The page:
Monday, February 21, 2005

God Luke

I think I need a drink. A big one. And some therapy. The writing test is tomorrow, but you'd think that it was a full moon and the kids each drank a vat of Surge before coming to school today. They burst into the room like a herd of wild monkeys on crack. My theory has always been to go easy on them the day before the test; the last thing you want is a whole mess of kids seeking revenge on their "mean teacher" via their test score. Unfortunately, my kindness theory went right out the window when Stifler skateboarded (yes) into my classroom. Skateboarded. Into the room. On a skateboard. I kindly steered him over to his locker and gently uttered to him that if he ever did that again his tail was toast and smiled kindly as I patted him on the helmet. Hard.
We had planned some fun writing rotations for the kids to help them review and relax at the same time. You'd think. Instead, the change in schedule completely freaked them out. I wrote on the board: Do not switch classes. We will be rotating to all 5 teachers today. You do not need anything but your snack. Have a seat and relax until 8:35. (friendly smiley face)

Kid 1: Is today the test?? [wild look in eye]
Me: Is today Tuesday? The test is Tuesday.
Random Kid: The test is today?! Hey guys! Did you know the test is today?!
Kid 2: Do we need a pencil?
Me: Read the board.
Kid 3: Why aren't we switching?
Me: Read the board.
Kid 4: Do we switch?
Me: Read the board.
FWK:Do you like string cheese?
Me: Sit down.
Kid 5: Can we still have snack?
Me: Read the board.
Lowest writer in class: Mrs. R! Guess what? I'm moving!
Me: [hand flies to throat, heart begins to pound. Could it be? Have I been saved?]
LWiC: ...Saturday.
Me: [of course you are.] And we'll miss you pumpkin. Sigh audibly.

Et cetera. On and on and on until they went to specials. Amen. Then we did the rotations. Mine was a neat little ditty in which we revised a story about riding a rollercoaster and improved its content. Good times, right? Every. Single. Class. Wanted to put vomit in the story. Vomit. Did they glean inspiring tips from the lesson about adding snapshots and visuals and emotions? No. They talked about vomit. Each class thought they were the first to come up with it too. "Hey! Let's make the brother puke when he gets off!" [copious laughter] "Ooh, Mrs. R! What if the kid hurls barf on someone behind him?" [copious laughter] "I got an idea! How about if the kids blows chunks off the side of the rollercoaster?" [copious laughter] Har dee har har. I gave them my most withering You Are Such a Clever Little Monkey Stare until I grew increasingly irritated with each round of puke proposals. Unfortunately for my fifth class of the day, they received the brunt of my fury. [Insert a tone much too sarcastic for school here.] "Do you really think it would be a smart idea to write about puke on the writing test? Do you really? Are you serious? Hmmmm?" I added several witty examples of sentences about vomit for their listening pleasure and asked if that was really appropriate for a test they only had one chance on. No, they decided that was not the brainiest route to take. They cleverly decided fun time was over and finished the story meekly, praising my revision efforts. I made a conscious effort to be nice to them for the rest of the day since my rage really was only 1/5 their fault.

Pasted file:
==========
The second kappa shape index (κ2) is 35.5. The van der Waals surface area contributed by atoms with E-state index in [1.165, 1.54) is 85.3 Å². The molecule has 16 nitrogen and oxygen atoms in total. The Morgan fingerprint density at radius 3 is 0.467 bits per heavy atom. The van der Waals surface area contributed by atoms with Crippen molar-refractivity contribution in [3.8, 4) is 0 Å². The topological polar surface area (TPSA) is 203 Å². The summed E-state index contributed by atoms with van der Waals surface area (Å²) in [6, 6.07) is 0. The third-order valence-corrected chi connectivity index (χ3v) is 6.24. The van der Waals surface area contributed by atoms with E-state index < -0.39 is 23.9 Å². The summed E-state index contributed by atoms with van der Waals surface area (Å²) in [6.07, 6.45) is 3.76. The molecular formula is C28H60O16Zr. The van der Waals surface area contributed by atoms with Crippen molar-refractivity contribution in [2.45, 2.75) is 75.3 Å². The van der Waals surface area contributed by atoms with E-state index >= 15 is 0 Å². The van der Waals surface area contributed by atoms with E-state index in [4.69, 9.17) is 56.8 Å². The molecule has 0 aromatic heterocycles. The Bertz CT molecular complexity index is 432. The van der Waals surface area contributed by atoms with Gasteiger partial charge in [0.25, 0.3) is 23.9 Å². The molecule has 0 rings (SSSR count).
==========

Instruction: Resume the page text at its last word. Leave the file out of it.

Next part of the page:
At the end of the day we did one of those feel-good esteem boosting activities that my principal likes to see. It was called A Pat on the Back and it involved the kids writing compliments to one another about their superior writing abilities on papers on each other's backs. Sounds good in theory. Until I noticed that my dyslexic student had written (in large letters) "God luke" on everyone's paper. Sigh. I bet he blows the roof off this test tomorrow! God luke to all of us!


Eddie said...

God luke to all the kiddos!

GuusjeM said...

My Principal sent out an all call for Holy Water. Thinking she was joking I offered up garlic and fairy dust. But no, she wasn't. She wants 100% Holy Water. And she's African American Baptist. Go figure. God Luke and heaven help all of us tomorrow. It will get worse before it gets better.

FunkyB said...

God luke to you all tomorrow... and God Luke No Child Left Behind.

Mad Hatter said...

hey, good luke tomorrow. i'll be "circling" my classroom of "compeletely silent 100% of the time" kiddos for four hours. the english teachers at my school are freaking out as well. frankly, i've read my kid's writing and it's something to worry about!

Jim said...

Blame the influence of computer games. The object of Rollercoaster Tycoon is to create rides violent enough to cause projectile vomiting.

Well, that's how I play it anyway.

MJ said...

Good Luck yo!

Jonathan said...

I don't think I could handle your job. ;)

Joanna said...

heh, nicely written. Always comforting to know the status of the ever-effective educational system ;)